The Royal New South Wales Lancers

Allan Howitt A Lancer's Story

Allan Stuart Howitt (NX114594) 25 April 1923 - 03 April 2017: Word of Allan's passing came almost simultaneously from his youngest son, David, and our B Squadron correspondent, Reg Gunn. Allan was born on 25 April 1923, and perhaps that was an omen. His association with the Lancers began when he joined the militia in 1940. "He enlisted at 17 - may have bent the truth about his age to get in with his friends," David said. His service number then was N7170 and the unit was the 1st Machine Gun Regiment. He once recalled having been at the Wallgrove camp when "a light horse regiment stampeded through our lines." He was always part of the action. Allan was a wireless operator in Lieutenant Allan Aynsley's No. 2 Troop in B Squadron. He was on the USS Millen Griffith in 1945 when it ran aground at Bonga where the 1st Australian Tank Battalion had been based at one time in the New Guinea campaign in 1943. He was in the last tank actions of the war in Balikpapan in the months before the Japanese surrender.

Extracts from the regiment's history virify the action: "At 07:00 on 10 July Lieutenant Aynsley's 2 troop, with a frog (flame throwing) tank attached, was called forward to give support to A Company of the 2/31st (Battalion) in its successful attack on the jungle clad Cello feature ... about 13:30 2 troop and the frog tank went into action again this time with D company ... targets on both sides of the highway were engaged with gunfire and flame; five machine guns were taken, the tank on the left flank had not gone far when it developed rackam (steering) trouble. While attending to it the crew came under fire from a light machine gun; another tank gave covering fire and eventually an infantry section silenced the machine gun. Later in the same day there was a third and very memorable action ... This was the difficult and hard fought attack on Coke Spur, a key position, the action in which snipers killed the regiment's 2/IC, Major EJ Ryrie. Read the account in pages 298 and 299 of the history. 2 troop continued to be heavily engaged until tank operations in Borneo ended in mid July. Three days later the enemy broke contact; this marked the end of organised resistance ... by 15 August the war had ended."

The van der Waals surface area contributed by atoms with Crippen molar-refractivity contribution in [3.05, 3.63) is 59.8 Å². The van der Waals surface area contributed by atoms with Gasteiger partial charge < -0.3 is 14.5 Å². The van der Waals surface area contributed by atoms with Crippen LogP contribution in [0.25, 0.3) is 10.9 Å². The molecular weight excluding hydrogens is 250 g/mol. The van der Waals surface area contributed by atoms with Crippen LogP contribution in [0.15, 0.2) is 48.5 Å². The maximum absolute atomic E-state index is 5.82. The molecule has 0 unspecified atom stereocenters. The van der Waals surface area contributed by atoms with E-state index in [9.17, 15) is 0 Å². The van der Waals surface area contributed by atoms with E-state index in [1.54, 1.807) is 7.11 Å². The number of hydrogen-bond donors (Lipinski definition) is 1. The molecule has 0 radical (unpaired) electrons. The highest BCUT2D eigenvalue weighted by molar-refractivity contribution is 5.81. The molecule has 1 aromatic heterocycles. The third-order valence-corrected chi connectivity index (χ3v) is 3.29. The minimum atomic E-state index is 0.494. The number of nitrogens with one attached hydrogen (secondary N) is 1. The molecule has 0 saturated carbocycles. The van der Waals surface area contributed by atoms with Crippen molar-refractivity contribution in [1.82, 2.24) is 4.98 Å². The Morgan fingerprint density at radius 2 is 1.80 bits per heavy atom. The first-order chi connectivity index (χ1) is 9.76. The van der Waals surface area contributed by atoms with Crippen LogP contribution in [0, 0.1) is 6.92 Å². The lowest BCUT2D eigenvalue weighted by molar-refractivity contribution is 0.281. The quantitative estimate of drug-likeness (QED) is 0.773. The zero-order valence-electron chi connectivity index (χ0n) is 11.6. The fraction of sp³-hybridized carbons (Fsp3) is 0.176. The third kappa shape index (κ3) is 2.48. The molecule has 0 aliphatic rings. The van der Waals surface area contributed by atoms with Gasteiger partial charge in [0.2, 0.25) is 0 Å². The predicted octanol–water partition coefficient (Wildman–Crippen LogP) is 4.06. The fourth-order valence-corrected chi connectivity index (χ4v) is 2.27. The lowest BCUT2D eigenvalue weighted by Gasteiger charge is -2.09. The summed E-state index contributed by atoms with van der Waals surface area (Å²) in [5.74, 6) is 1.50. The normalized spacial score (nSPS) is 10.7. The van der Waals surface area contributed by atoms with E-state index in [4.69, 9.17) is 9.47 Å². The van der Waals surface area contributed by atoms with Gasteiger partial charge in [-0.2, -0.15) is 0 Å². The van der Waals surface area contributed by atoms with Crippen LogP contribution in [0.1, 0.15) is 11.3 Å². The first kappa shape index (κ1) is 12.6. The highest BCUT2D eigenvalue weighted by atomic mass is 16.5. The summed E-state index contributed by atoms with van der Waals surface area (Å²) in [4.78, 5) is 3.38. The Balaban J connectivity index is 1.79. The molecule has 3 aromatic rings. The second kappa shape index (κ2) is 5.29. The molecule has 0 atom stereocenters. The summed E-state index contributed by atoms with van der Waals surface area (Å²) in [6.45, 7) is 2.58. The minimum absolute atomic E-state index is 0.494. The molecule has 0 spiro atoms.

Allan is survived by his wife, Margaret, and two daughters and two sons. He loved the regiment and marched nearly every Anzac Day and followed up by celebrating his birthday. David Howitt recalls going to the Lancers Museum at Parramatta - "We were very touched by the attention shown him by Len Koles who gave him a warm welcome and a personal tour of the exhibits."

Use the controls above to view a video what those at home in Australia knew of the Balikpapan action in 1945.

David provided the rest of this story. Allan was born in Paddington and grew up in the Chatswood/Willoughby area. Like many who served in World War 2 he lived childhood through the tough years of the depression of the nineteen thirties. In the worst of it he had no shoes when he was going to school. He left school at 14 and had various jobs which included working at a bakery starting work in the very early hours. He was among the school children who marched across the Sydney Harbour Bridge when it opened in 1932. He got to bowl Don Bradman when Bradman did some school tours. He rode a bike from Chatswood to Palm Beach for "something to do" one day. (Quite an effort when you consider the roads in the early 1930s.)

After the war Allan worked for a pharmaceutical manufacturer. There he met Margaret. He couldn't stand working indoors and left the company for a job as a tram conductor (not an indoor job but travelling always in all weather on the running board from which he collected fares). He must have been glad when he was able to switch to being a bus driver. Allan worked for NSW Transport for 35 years until he retired. The Howitts were one of the pioneer families in the then newly opened area of Forestville in the expanding post war Sydney and built a family home in the bush.

David continues: "Dad's interests included books. He had hundreds of books and was an avid reader particularly of war history. His memory was amazing and he still had brilliant recall of events until he died aged 90. His other interests were coin collecting and he was a big fan of North Sydney Bears Rugby League team.

He was a wonderful father always supporting his family in whatever he could. He became a much loved grand father and great grand-father. If he had lived a few more months he would have been a great great grand father too." (Bert Castellari)

New South Wales Lancers Memorial Museum Incorporated ABN 94 630 140 881; Linden House, Lancer Barracks, 2 Smith Street, PARRAMATTA, AUSTRALIA
Postal Address: PO Box 7287, PENRITH SOUTH NSW 2750, AUSTRALIA; Telephone: +61 (0)405 482 814 Email:
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